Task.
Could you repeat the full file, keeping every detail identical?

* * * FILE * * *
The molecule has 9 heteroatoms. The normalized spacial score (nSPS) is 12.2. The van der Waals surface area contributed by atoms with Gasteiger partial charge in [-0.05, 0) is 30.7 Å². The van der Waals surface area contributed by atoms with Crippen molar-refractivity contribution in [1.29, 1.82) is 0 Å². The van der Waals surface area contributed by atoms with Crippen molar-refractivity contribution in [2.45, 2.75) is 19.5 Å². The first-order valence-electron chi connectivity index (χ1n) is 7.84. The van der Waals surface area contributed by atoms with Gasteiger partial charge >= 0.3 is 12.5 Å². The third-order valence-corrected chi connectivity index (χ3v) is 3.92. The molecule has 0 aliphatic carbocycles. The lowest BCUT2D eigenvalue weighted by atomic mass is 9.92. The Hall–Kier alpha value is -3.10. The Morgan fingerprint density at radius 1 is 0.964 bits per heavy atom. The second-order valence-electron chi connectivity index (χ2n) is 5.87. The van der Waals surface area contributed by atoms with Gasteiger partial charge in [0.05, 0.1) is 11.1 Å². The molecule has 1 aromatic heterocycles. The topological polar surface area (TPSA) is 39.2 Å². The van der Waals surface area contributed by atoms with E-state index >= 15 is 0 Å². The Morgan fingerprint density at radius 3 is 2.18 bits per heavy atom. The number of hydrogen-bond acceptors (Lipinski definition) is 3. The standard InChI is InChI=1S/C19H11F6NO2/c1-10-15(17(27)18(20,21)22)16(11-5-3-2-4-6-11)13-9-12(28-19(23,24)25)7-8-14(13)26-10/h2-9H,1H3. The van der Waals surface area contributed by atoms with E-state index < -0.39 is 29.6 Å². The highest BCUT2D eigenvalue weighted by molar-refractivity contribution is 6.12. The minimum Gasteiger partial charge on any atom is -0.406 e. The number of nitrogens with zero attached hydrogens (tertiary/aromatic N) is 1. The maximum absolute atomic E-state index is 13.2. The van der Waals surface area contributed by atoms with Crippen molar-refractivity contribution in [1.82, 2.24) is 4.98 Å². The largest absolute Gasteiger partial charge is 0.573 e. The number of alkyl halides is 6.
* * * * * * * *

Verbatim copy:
The molecule has 9 heteroatoms. The normalized spacial score (nSPS) is 12.2. The van der Waals surface area contributed by atoms with Gasteiger partial charge in [-0.05, 0) is 30.7 Å². The van der Waals surface area contributed by atoms with Crippen molar-refractivity contribution in [1.29, 1.82) is 0 Å². The van der Waals surface area contributed by atoms with Crippen molar-refractivity contribution in [2.45, 2.75) is 19.5 Å². The first-order valence-electron chi connectivity index (χ1n) is 7.84. The van der Waals surface area contributed by atoms with Gasteiger partial charge >= 0.3 is 12.5 Å². The third-order valence-corrected chi connectivity index (χ3v) is 3.92. The molecule has 0 aliphatic carbocycles. The lowest BCUT2D eigenvalue weighted by atomic mass is 9.92. The Hall–Kier alpha value is -3.10. The Morgan fingerprint density at radius 1 is 0.964 bits per heavy atom. The second-order valence-electron chi connectivity index (χ2n) is 5.87. The van der Waals surface area contributed by atoms with Gasteiger partial charge in [0.05, 0.1) is 11.1 Å². The molecule has 1 aromatic heterocycles. The topological polar surface area (TPSA) is 39.2 Å². The van der Waals surface area contributed by atoms with E-state index >= 15 is 0 Å². The Morgan fingerprint density at radius 3 is 2.18 bits per heavy atom. The number of hydrogen-bond acceptors (Lipinski definition) is 3. The standard InChI is InChI=1S/C19H11F6NO2/c1-10-15(17(27)18(20,21)22)16(11-5-3-2-4-6-11)13-9-12(28-19(23,24)25)7-8-14(13)26-10/h2-9H,1H3. The van der Waals surface area contributed by atoms with E-state index < -0.39 is 29.6 Å². The highest BCUT2D eigenvalue weighted by molar-refractivity contribution is 6.12. The minimum Gasteiger partial charge on any atom is -0.406 e. The number of nitrogens with zero attached hydrogens (tertiary/aromatic N) is 1. The maximum absolute atomic E-state index is 13.2. The van der Waals surface area contributed by atoms with Crippen molar-refractivity contribution in [1.82, 2.24) is 4.98 Å². The largest absolute Gasteiger partial charge is 0.573 e. The number of alkyl halides is 6.